"So far, so good", said one official at the state-run China International Travel Service in Beijing, when asked about booking cancellations because of the crash.
"We haven't had any cancellations, and I don't think we will have bookings withdrawn for the World Cup either - we are still struggling to cope with the demand," the official said.
There are more than 250 weekly flights between Beijing and Seoul. The number was increased in February to take advantage of the expected upsurge in travel ahead of the World Cup.
But Lee Kyung-mi, who works at a specialist travel company, Chinatravel.co.kr, said that they had received cancellations immediately after the air accident.
"Before the crash, flights to China had been very full and there was always a long waiting list," she said.
"People have been cancelling flights to China - now there are suddenly more seats available."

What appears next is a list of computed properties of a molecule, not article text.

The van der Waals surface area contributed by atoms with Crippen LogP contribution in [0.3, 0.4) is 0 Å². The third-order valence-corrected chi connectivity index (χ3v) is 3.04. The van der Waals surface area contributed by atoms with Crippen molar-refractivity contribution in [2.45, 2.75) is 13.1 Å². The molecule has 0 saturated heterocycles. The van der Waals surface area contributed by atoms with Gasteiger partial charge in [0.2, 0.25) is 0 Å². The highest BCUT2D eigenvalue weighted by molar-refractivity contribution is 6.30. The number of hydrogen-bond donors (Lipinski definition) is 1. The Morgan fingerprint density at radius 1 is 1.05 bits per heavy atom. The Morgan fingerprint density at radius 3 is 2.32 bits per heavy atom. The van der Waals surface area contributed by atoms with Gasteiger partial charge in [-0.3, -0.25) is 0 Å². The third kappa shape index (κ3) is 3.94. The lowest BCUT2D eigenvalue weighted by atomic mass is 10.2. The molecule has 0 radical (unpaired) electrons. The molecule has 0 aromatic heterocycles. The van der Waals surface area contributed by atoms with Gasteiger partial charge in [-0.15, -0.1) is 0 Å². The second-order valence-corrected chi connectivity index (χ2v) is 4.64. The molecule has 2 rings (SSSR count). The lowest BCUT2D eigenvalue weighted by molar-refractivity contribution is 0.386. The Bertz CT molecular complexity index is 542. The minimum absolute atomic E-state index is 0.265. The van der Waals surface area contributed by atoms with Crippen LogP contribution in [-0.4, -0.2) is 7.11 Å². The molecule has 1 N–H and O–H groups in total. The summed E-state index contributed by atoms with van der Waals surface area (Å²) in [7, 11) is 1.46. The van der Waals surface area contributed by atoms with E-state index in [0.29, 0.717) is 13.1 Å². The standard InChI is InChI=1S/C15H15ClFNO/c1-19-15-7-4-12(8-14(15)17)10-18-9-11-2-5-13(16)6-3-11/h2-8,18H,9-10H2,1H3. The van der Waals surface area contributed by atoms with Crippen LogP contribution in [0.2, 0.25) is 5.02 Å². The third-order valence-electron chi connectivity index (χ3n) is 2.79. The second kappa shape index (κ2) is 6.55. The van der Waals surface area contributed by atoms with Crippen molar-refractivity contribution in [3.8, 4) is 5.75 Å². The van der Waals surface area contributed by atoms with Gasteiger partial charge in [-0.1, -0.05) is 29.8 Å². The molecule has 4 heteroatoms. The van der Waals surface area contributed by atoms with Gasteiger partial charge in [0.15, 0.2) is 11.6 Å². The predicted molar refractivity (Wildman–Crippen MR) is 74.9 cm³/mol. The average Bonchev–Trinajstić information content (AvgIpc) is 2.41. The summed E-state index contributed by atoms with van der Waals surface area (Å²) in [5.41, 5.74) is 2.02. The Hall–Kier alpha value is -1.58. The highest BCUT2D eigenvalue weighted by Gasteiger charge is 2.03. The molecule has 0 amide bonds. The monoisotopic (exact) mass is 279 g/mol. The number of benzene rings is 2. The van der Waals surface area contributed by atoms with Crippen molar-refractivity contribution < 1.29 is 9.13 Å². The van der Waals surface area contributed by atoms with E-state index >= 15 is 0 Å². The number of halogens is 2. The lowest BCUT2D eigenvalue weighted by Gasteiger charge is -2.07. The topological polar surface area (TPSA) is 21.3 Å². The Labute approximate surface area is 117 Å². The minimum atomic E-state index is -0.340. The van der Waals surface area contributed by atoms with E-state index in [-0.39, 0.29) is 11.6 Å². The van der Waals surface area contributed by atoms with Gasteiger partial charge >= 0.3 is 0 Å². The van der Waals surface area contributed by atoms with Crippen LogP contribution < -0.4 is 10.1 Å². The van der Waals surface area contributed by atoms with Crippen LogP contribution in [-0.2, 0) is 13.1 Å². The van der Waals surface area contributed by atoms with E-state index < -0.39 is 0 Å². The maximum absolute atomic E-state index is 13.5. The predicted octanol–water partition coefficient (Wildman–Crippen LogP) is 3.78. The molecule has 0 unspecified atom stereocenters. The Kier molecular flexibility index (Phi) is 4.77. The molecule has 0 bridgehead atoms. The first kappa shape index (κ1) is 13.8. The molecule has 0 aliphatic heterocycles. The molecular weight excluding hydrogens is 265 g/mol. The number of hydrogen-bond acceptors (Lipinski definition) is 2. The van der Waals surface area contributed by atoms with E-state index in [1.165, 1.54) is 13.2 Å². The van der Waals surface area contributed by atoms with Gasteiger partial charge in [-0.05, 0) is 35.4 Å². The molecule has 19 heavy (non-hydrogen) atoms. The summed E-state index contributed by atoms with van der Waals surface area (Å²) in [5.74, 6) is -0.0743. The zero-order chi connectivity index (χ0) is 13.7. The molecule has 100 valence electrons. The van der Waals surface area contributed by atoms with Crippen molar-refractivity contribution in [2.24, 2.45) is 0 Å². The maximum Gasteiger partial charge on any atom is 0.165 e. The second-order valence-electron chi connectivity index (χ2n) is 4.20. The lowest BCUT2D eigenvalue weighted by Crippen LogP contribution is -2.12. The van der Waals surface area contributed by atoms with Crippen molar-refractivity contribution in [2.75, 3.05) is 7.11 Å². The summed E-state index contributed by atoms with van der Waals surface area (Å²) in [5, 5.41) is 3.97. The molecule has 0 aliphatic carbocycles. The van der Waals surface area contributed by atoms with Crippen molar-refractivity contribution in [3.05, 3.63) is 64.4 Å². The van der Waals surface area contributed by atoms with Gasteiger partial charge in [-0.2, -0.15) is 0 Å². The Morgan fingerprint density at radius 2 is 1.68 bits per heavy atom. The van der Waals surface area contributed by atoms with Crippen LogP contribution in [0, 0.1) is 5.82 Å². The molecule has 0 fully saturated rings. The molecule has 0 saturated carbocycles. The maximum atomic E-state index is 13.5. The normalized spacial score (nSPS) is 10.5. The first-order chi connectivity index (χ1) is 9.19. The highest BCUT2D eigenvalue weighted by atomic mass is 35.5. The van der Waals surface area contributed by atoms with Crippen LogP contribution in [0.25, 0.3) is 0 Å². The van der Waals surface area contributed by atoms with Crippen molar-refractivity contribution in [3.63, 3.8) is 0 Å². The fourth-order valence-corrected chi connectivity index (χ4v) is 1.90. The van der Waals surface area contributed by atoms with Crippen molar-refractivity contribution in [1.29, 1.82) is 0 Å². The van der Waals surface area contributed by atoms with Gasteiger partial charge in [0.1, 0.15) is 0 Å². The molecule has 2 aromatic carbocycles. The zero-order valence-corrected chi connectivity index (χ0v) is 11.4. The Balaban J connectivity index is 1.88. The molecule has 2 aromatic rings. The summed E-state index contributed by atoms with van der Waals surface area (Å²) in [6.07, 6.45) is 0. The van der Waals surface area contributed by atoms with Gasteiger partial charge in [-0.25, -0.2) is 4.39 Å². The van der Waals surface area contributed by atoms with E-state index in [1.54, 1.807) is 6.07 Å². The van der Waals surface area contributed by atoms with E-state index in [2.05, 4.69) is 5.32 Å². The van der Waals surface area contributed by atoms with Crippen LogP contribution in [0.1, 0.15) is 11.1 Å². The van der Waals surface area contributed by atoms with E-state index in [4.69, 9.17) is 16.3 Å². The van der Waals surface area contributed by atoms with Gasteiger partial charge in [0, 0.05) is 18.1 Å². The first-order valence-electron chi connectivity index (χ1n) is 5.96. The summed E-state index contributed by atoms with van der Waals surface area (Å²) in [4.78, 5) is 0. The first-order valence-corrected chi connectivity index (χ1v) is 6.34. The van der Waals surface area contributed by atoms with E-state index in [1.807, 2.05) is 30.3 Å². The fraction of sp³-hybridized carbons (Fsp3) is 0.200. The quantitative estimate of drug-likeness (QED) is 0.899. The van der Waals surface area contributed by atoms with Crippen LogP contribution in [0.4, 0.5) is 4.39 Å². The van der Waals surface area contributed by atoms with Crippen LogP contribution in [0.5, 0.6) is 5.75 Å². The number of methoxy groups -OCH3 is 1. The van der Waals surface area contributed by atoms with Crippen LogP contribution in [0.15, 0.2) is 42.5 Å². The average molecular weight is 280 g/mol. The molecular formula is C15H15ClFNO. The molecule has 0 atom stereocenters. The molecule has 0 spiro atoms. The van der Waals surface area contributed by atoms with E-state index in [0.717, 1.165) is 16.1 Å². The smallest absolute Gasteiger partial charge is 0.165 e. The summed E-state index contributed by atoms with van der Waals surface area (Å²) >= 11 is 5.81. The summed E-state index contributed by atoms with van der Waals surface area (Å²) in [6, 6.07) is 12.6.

Football organisers and others in the tourism industry are hoping that swift action by the governments in South Korea and China will allay public concerns about air travel between the two countries.
"I hope - and expect -that the crash won't have a negative impact on the World Cup", said Lim Byung-taik, director of public relations at KOWOC - the Korean Organising Committee for the 2002 Fifa World Cup.
"There are many airlines travelling between China and Korea - as well as other forms of transportation.
"Nine port cities have direct services between China and Korea and we're expecting large crowds of Chinese when the Chinese team plays South Korea at a friendly match in Inchon later this month."
In addition to the official investigation into the crash, South Korean officials have also ordered extra safety checks on transportation systems before the football festival kicks off.